Identification And Modes Of Reference
If you and I and the individual in question are all in the same room, I can point to the individual and say "See that guy?" The act of pointing to a person or thing to refer to it is called
INDEXICAL REFERENCEIt's called "indexical" because (in the English-speaking world anyway) you use your "index" finger to point to people. Pointing at something is a way to connect a reference to a thing (a name, for example) or a story about a thing (an identity, for example) to the thing itself. Indexical reference only works if you and I can both see the thing I'm trying to point to at the same time. Links on the web are a form of indexical reference, and they break when something moves out of view. Weirder things than broken links can happen when indexical reference breaks on the internet - things like this, for example. Once I've referred to a person using indexical reference, I can start telling stories about that person, in order to communicate my view of the person's identity to you. I can say, for example, "That's Kim Cameron; he's the guy who wrote the Laws of Identity. He works for Microsoft, because they bought Zoomit, which he founded. He's a frequent speaker at the Burton Group Catalyst Conference, and ...." I could go on and on here, but you get the idea. If you and I can't both see the person or thing I want to identify to you, I can't use indexical reference. Fortunately, I've got another option.
DESCRIPTIVE REFERENCELet's imagine I want to identify Kim to you, and I can't point to him. Maybe you can't see me pointing because I'm typing something about Kim into a blog and you're reading the blog in a Starbuck's coffee shop thousands of miles away.
Since I can't point, I have to do something else. What I do is this:
"Look for a guy with curly, white hair, a grayish walrus moustache, taller than me and a bit heavier, dressed business casual. He has a softish Canadian accent, wears glasses, and smokes." If I give you this description and you run into the guy in this picture, you might be confident to go up and introduce yourself: On the other hand, you might not be confident enough to go up and introduce yourself, because, after all, my description isn't terribly specific, and it probably applies equally well to thousands of people; I'll talk about this some more in the next blog entry. The fact that descriptions are all ambiguous to some extent is one reason why even people as well known as Kim wear name badges at conferences (the other reason is that the conference organizers want to make sure that even people as well known as Kim pay their conference fees).
Kim's name badge brings us to the third mode of reference; once you and I both know an individual (so that we've gotten past the need to identify the individual), we can refer to the individual using a name.
This mode of reference is called NOMINATIVE REFERENCE. It's not foolproof. I'm a great example.
My name is "Bob Blakley", in the sense that this is what everyone who knows me actually calls me.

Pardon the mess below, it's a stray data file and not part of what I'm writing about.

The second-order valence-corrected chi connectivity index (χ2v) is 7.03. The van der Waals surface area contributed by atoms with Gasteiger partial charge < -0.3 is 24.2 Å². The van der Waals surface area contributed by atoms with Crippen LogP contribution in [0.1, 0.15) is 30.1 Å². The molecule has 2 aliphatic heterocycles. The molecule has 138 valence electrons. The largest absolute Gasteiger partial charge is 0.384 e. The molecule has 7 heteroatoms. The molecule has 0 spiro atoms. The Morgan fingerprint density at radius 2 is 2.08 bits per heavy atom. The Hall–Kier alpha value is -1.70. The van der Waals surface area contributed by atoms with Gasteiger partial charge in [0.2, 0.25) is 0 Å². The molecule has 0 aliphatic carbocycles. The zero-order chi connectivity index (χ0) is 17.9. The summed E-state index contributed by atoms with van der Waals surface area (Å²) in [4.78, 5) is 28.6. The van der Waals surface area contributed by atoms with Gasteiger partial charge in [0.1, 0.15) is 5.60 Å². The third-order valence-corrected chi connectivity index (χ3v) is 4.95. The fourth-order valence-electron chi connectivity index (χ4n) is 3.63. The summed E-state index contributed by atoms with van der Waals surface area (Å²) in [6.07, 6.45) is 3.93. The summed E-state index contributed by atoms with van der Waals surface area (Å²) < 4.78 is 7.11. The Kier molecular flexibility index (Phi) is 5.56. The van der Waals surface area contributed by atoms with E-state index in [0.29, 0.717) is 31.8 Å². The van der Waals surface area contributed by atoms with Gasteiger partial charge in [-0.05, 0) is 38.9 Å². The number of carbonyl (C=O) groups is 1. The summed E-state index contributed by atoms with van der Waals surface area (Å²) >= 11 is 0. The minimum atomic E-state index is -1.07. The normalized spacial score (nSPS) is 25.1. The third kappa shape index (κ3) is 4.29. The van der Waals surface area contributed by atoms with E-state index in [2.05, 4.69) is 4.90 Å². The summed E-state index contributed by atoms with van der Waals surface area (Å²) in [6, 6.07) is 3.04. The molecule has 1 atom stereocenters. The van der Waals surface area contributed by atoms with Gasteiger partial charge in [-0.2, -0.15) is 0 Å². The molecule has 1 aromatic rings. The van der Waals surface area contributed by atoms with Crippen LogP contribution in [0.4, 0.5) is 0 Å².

In another sense, though, my name is "George Robert Blakley III", because that's what appears on my birth certificate and various other official documents.
In a third sense, my name is "Bob Blakely", because lots of people misspell my last name (go ahead, Google it - you know you want to! About half of the top hits in a search for "Bob Blakely" are actually references to me - including the first listing, which is there because Kim Cameron misspelled my name when constructing a technorati link to me from his recent post; the misspelling has since been corrected but its progeny live on in the Google cache).
These things happen because, generally speaking, there is not a one-to-one correspondence between people and names. Many people have nicknames, assumed names, stage names, married names and maiden names, aliases, pen names, and so on. The government hates this and is trying to make it harder and harder to have multiple names - I've had to change the name on my frequent-flyer cards from "Bob" to "George Robert" in order to get on airplanes, for example - but the effort to eliminate alternate names is going to fail, if only because no one is actually going to call Camilla's husband "Charles Philip Arthur George Windsor, His Royal Highness The Prince of Wales, Duke of Cornwall, Duke of Rothesay, Earl of Carrick, Baron Renfrew, Lord of the Isles and Great Steward of Scotland, Knight of the Garter", because that would just be a pain in the ass.
But let's go back to the first sense - try a Google search for "Bob Blakley". It turns up the usual ten billion references to me. But it also produces another interesting thing - a bunch of links like this one. These are links to my father. He's George Robert Blakley, Jr., also usually known as Bob, also a computer security researcher, also from Austin, TX, and so on. And if you look far enough down in the list (apparently I'm very famous compared to many other Bob Blakleys) you'll find entries like this, which point to people to whom I'm not related (as far as I know).
This happens, of course, because in general there isn't a one-to-one correspondence between names and people. In fact, it's a dead cert that lots of other people have the same name as you, unless your name happens to be ... which is also a pain in the ass.